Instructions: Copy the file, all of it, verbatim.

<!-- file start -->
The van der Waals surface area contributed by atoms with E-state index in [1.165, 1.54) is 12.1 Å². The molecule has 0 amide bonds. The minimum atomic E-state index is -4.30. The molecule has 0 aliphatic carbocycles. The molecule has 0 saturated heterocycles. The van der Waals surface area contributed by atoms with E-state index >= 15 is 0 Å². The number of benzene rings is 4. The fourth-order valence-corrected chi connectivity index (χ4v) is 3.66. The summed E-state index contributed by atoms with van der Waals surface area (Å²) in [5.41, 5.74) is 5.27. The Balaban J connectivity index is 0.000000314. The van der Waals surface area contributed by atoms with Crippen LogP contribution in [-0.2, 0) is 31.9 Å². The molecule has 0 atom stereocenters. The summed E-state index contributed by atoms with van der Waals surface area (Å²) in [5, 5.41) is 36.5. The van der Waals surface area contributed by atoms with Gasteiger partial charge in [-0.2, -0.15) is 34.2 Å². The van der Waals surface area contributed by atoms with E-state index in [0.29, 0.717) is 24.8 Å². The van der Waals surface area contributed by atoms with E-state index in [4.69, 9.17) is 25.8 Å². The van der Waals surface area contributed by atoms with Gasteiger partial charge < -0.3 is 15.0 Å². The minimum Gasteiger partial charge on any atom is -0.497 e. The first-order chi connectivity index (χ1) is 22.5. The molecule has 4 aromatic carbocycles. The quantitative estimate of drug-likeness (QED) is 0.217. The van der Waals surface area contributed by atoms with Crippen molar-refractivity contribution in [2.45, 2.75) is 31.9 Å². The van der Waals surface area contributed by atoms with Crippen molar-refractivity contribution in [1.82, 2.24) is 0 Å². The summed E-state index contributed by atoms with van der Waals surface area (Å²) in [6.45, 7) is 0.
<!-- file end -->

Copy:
The van der Waals surface area contributed by atoms with E-state index in [1.165, 1.54) is 12.1 Å². The molecule has 0 amide bonds. The minimum atomic E-state index is -4.30. The molecule has 0 aliphatic carbocycles. The molecule has 0 saturated heterocycles. The van der Waals surface area contributed by atoms with E-state index >= 15 is 0 Å². The number of benzene rings is 4. The fourth-order valence-corrected chi connectivity index (χ4v) is 3.66. The summed E-state index contributed by atoms with van der Waals surface area (Å²) in [5.41, 5.74) is 5.27. The Balaban J connectivity index is 0.000000314. The van der Waals surface area contributed by atoms with Crippen LogP contribution in [-0.2, 0) is 31.9 Å². The molecule has 0 atom stereocenters. The summed E-state index contributed by atoms with van der Waals surface area (Å²) in [5, 5.41) is 36.5. The van der Waals surface area contributed by atoms with Gasteiger partial charge in [-0.2, -0.15) is 34.2 Å². The van der Waals surface area contributed by atoms with E-state index in [0.29, 0.717) is 24.8 Å². The van der Waals surface area contributed by atoms with E-state index in [4.69, 9.17) is 25.8 Å². The van der Waals surface area contributed by atoms with Gasteiger partial charge < -0.3 is 15.0 Å². The minimum Gasteiger partial charge on any atom is -0.497 e. The first-order chi connectivity index (χ1) is 22.5. The molecule has 4 aromatic carbocycles. The quantitative estimate of drug-likeness (QED) is 0.217. The van der Waals surface area contributed by atoms with Crippen molar-refractivity contribution in [2.45, 2.75) is 31.9 Å². The van der Waals surface area contributed by atoms with Crippen molar-refractivity contribution in [1.82, 2.24) is 0 Å². The summed E-state index contributed by atoms with van der Waals surface area (Å²) in [6.45, 7) is 0.